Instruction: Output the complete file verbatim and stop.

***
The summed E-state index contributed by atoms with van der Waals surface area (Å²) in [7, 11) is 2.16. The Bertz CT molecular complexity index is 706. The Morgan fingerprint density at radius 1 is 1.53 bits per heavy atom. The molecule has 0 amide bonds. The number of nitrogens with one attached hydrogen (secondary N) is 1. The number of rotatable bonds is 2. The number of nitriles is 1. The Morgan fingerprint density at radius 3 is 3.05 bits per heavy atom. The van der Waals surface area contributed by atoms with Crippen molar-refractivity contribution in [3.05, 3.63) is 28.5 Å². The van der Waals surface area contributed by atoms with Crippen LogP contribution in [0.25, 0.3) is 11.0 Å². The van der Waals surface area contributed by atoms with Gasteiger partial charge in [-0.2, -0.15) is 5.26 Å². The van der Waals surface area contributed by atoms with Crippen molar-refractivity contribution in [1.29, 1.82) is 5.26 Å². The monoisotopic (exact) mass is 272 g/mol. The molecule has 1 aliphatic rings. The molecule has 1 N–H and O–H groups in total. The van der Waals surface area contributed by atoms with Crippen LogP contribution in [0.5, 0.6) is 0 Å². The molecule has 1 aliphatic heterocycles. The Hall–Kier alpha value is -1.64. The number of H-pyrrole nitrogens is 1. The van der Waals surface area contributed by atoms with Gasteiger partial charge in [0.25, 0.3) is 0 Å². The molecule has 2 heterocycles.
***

The summed E-state index contributed by atoms with van der Waals surface area (Å²) in [7, 11) is 2.16. The Bertz CT molecular complexity index is 706. The Morgan fingerprint density at radius 1 is 1.53 bits per heavy atom. The molecule has 0 amide bonds. The number of nitrogens with one attached hydrogen (secondary N) is 1. The number of rotatable bonds is 2. The number of nitriles is 1. The Morgan fingerprint density at radius 3 is 3.05 bits per heavy atom. The van der Waals surface area contributed by atoms with Crippen molar-refractivity contribution in [3.05, 3.63) is 28.5 Å². The van der Waals surface area contributed by atoms with Crippen LogP contribution in [0.25, 0.3) is 11.0 Å². The van der Waals surface area contributed by atoms with Gasteiger partial charge in [-0.2, -0.15) is 5.26 Å². The van der Waals surface area contributed by atoms with Crippen molar-refractivity contribution in [1.29, 1.82) is 5.26 Å². The monoisotopic (exact) mass is 272 g/mol. The molecule has 1 aliphatic rings. The molecule has 1 N–H and O–H groups in total. The van der Waals surface area contributed by atoms with Crippen LogP contribution in [0.5, 0.6) is 0 Å². The molecule has 1 aliphatic heterocycles. The Hall–Kier alpha value is -1.64. The number of H-pyrrole nitrogens is 1. The van der Waals surface area contributed by atoms with Gasteiger partial charge in [0.25, 0.3) is 0 Å². The molecule has 2 heterocycles.